• “They always push and challenge every team to think bigger, to think grander and more aggressively.”David Friedberg
    • It’s a common trait with great leaders in technology businesses and coaches in sports teams
    • Your team is only good as you are challenging them to be
    • If you are not challenging your team, they will only achieve a fraction of what’s possible
  • “Technology leaders have this unique ability to understand the technology and leap several iterations forward to speak to the team about where we are headed and then bring the timelines in and that makes for an incredible sense of urgency on the outcome.” David Friedberg

The Magic of Thinking Big

  • Thinking big is easy to understand and sounds fun to do so why don’t more people do it?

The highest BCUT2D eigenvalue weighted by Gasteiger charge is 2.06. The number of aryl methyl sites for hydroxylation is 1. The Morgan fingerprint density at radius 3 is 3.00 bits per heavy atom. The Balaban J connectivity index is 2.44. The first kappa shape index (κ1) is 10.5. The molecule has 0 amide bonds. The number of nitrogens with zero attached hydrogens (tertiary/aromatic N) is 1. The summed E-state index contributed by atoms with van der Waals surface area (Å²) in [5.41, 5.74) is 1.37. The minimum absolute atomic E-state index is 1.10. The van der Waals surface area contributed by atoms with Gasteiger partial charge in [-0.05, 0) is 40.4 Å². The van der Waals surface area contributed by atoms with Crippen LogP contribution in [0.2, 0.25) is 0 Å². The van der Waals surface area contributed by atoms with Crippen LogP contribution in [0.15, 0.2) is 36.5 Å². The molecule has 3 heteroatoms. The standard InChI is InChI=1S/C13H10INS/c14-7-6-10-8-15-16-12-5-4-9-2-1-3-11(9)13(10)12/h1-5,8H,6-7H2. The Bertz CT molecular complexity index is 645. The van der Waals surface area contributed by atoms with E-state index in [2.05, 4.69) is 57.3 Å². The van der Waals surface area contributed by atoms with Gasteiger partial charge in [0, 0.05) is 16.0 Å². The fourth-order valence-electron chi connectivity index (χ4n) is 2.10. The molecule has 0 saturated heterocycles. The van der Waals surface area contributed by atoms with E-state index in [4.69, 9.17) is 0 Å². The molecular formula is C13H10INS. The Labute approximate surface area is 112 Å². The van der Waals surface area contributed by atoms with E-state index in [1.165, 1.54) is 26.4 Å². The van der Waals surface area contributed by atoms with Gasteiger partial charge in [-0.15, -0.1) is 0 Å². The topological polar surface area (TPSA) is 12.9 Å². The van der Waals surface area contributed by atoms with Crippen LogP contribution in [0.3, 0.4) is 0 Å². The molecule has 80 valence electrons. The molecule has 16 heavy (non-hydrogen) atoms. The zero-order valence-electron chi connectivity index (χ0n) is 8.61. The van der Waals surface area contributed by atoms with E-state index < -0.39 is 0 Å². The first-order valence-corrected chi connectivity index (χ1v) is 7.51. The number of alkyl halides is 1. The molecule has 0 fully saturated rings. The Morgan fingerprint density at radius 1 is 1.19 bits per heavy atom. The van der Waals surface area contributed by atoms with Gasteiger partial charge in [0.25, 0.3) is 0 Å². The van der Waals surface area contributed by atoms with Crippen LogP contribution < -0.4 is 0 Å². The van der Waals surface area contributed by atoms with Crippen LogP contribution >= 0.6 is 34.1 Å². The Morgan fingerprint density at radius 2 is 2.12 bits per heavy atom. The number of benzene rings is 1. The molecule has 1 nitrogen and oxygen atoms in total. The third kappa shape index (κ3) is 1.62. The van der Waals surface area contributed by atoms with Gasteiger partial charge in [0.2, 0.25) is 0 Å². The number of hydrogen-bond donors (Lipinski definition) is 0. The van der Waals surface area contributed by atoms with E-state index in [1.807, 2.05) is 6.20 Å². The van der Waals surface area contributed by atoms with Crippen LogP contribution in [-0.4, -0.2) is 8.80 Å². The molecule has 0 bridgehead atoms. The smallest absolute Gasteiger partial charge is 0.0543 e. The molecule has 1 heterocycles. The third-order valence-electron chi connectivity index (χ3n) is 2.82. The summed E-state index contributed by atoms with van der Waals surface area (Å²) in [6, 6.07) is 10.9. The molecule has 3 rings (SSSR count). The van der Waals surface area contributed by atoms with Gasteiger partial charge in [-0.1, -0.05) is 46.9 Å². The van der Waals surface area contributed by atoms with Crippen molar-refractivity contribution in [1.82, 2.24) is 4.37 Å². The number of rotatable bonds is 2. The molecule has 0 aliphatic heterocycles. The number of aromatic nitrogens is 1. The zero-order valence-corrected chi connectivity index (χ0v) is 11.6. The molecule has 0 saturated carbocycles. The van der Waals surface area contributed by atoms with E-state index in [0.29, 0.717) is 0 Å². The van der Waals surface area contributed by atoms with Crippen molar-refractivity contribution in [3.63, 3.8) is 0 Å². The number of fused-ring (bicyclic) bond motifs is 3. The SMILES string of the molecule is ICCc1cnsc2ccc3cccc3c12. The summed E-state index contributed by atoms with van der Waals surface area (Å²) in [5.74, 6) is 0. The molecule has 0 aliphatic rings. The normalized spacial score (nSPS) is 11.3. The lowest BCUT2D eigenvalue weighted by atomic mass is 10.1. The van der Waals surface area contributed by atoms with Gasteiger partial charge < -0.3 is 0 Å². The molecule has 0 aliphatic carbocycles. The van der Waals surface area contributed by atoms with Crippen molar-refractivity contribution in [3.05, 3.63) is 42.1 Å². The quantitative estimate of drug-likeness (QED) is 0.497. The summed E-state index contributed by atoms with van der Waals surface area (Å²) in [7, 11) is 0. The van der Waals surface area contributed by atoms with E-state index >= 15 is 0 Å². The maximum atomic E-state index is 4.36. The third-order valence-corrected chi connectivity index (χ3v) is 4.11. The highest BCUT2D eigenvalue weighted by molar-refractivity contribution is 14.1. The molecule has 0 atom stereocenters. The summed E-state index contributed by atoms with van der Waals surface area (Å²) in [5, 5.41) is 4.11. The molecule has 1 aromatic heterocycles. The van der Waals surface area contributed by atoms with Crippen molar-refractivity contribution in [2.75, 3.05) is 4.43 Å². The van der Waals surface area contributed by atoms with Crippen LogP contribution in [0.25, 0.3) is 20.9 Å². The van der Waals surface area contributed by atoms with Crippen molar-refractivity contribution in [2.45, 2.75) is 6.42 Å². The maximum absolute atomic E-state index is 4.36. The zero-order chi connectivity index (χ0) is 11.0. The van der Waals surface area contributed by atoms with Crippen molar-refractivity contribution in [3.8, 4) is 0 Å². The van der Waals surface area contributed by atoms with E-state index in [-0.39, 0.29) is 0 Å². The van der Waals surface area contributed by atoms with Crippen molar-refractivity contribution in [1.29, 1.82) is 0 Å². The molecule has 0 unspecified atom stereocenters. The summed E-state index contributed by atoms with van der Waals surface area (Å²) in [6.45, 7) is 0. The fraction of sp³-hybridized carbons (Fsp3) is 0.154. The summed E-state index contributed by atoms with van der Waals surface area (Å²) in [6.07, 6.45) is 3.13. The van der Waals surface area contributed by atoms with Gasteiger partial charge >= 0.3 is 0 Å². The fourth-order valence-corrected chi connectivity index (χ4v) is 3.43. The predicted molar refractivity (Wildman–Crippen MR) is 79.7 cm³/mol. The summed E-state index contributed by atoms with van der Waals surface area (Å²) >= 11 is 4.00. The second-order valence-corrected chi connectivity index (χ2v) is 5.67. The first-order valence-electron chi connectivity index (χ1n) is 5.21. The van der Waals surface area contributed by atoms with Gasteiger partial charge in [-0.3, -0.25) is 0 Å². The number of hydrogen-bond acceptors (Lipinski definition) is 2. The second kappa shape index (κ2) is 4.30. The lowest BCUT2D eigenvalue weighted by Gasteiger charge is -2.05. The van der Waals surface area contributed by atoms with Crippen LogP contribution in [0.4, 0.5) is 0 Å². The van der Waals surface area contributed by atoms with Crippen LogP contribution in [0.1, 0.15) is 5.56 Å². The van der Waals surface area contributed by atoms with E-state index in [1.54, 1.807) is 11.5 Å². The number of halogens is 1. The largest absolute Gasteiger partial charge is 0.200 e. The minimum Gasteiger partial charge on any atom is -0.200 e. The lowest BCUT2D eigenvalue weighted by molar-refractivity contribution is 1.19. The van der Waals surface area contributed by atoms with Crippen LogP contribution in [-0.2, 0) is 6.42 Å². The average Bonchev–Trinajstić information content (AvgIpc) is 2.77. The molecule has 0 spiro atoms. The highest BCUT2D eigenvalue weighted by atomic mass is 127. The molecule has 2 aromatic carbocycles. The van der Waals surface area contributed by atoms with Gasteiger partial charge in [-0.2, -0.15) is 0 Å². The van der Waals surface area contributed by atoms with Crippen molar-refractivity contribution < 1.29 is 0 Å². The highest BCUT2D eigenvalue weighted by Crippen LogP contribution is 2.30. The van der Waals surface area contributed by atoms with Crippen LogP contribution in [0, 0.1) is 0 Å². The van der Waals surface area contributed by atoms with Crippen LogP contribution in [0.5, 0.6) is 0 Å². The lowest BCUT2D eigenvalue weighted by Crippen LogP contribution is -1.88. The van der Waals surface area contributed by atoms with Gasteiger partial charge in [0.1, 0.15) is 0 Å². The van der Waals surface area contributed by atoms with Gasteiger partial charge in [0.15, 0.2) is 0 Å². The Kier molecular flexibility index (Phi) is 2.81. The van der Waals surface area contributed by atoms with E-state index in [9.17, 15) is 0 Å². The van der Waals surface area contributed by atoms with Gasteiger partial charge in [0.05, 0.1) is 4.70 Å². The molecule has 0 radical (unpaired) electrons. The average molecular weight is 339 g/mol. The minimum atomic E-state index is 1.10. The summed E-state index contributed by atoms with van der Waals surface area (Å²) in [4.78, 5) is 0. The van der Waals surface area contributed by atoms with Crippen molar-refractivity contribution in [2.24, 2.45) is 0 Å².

• When you set a big goal, there are hundreds of thousands of permutations of how to get there
    • You don’t know which path will work
    • Most smart and successful people are not used to failing; they are naturally inclined to only do things that they know the outcome of
  • “Success is all about doing something, and getting an action that you expect out of what you just did.” – David Friedberg
    • But, what is the problem with that type of mindset?
      • It limits your horizon
    • People make compromises and opt for a short-term path for which they know where it leads them, instead of going for the “moonshot” that is longer and more uncomfortable
  • Dreaming big with his latest startup, Cana
    • Early on, they were not sure if every consumer would like their product (it might not taste good, too expensive, etc.), but they were sure that every restaurant would buy it (obvious economic advantage)